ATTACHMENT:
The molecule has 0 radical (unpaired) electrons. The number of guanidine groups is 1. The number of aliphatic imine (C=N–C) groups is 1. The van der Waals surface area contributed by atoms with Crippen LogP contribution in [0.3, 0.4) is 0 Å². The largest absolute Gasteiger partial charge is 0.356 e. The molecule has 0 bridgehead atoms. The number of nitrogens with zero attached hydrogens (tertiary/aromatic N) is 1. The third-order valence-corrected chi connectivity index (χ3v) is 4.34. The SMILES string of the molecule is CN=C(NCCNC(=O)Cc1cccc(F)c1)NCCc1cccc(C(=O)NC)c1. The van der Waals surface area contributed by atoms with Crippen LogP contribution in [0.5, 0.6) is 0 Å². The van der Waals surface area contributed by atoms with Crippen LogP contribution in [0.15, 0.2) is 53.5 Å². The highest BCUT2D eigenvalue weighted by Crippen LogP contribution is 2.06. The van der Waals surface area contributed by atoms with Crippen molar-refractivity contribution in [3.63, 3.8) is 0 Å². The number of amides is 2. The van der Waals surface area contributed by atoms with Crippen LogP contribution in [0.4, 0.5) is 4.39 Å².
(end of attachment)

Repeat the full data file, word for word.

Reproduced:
The molecule has 0 radical (unpaired) electrons. The number of guanidine groups is 1. The number of aliphatic imine (C=N–C) groups is 1. The van der Waals surface area contributed by atoms with Crippen LogP contribution in [0.3, 0.4) is 0 Å². The largest absolute Gasteiger partial charge is 0.356 e. The molecule has 0 bridgehead atoms. The number of nitrogens with zero attached hydrogens (tertiary/aromatic N) is 1. The third-order valence-corrected chi connectivity index (χ3v) is 4.34. The SMILES string of the molecule is CN=C(NCCNC(=O)Cc1cccc(F)c1)NCCc1cccc(C(=O)NC)c1. The van der Waals surface area contributed by atoms with Crippen LogP contribution in [0.5, 0.6) is 0 Å². The van der Waals surface area contributed by atoms with Crippen LogP contribution in [0.15, 0.2) is 53.5 Å². The highest BCUT2D eigenvalue weighted by Crippen LogP contribution is 2.06. The van der Waals surface area contributed by atoms with Crippen molar-refractivity contribution in [3.63, 3.8) is 0 Å². The number of amides is 2. The van der Waals surface area contributed by atoms with Crippen LogP contribution in [0.4, 0.5) is 4.39 Å².